Take a Stand Against Human Trafficking

Take a Stand Against Human Trafficking

CNI_Kidderpore_Trafficking_-_Jim_2016_cropped.jpgAcross the globe and right here at home, millions of people are being exploited for profit. Human trafficking, also known as modern slavery, affected some 24.9 million people in 2016 and is estimated to be one of the most profitable forms of transnational crime. Traffickers prey on those who are in vulnerable communities and then force them into labor, exploit them in commercial sexual enterprises, and/or move them across national or state borders against their will.

In 2009 the UCC’s General Synod passed a resolution and in 2011 the Disciples’ General Assembly passed a resolution which urge congregations to engage in action to end human trafficking and to recognize January 11 as Human Trafficking Awareness Day.

We have two opportunities to stand with the victims of human trafficking as we observe Human Trafficking Awareness Day this year:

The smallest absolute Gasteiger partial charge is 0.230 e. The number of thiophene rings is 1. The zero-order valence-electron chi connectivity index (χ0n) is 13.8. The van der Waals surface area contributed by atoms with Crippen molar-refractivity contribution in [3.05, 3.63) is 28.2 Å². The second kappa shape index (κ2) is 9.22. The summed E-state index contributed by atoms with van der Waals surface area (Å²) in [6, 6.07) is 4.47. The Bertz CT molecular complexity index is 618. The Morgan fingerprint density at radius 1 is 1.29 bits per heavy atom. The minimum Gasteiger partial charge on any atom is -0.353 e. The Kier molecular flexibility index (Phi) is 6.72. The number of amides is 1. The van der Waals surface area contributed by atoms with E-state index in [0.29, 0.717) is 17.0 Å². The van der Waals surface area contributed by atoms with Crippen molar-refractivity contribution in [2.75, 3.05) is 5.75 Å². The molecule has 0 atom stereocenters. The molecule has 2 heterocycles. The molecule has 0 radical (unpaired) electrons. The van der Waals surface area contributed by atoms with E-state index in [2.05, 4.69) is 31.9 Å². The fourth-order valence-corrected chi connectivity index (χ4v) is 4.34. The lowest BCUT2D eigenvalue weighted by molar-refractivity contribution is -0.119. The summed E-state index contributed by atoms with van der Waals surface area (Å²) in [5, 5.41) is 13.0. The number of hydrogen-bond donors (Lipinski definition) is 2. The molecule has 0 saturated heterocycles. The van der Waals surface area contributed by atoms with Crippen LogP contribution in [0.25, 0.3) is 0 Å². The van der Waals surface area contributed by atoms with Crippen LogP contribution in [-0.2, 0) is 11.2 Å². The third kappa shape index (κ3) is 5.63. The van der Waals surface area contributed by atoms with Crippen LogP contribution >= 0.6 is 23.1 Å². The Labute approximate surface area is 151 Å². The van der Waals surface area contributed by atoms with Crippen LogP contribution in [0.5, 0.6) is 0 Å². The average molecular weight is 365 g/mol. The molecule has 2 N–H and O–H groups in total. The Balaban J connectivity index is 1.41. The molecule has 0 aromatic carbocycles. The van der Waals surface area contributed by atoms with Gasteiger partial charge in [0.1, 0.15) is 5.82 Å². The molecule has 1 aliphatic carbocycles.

• Call on the House to reauthorize the Trafficking Victims Protection Act (TVPA) – The Senate passed this important bill in September 2017 and it now sits in the House awaiting action. The laws enacted since the TVPRA was first passed in 2000 have served as the main tools to combat modern slavery and human trafficking globally and domestically. The 2017 TVPA will establish and reauthorize critical programs to prevent human trafficking, promote justice for survivors, provide services to victims, and increase federal coordination to enhance the federal government’s response to the crisis of exploitation.
  • Stand with Native Women – Savanna’s Act, introduced in the Senate in October 2017 by Sen. Heitkamp (D-SD) and in the House in November 2017 by Rep. Torres (D-CA). Native women and girls are especially at risk of violence, abduction, and human trafficking. Tribal law enforcement agencies need better access to federal criminal justice systems and law enforcement agencies across the board need to collect better data on missing and murdered Native women and children. This bill will provide more federal resources to address the problem head-on.

Trafficking in persons is a crime against humanity and ultimately a sin. Act now – Urge your elected officials to fight human trafficking by supporting these bills.

Want to do more? Visit the Human Trafficking page and download the 2018 Interfaith Toolkit on Human Trafficking for use in your congregation.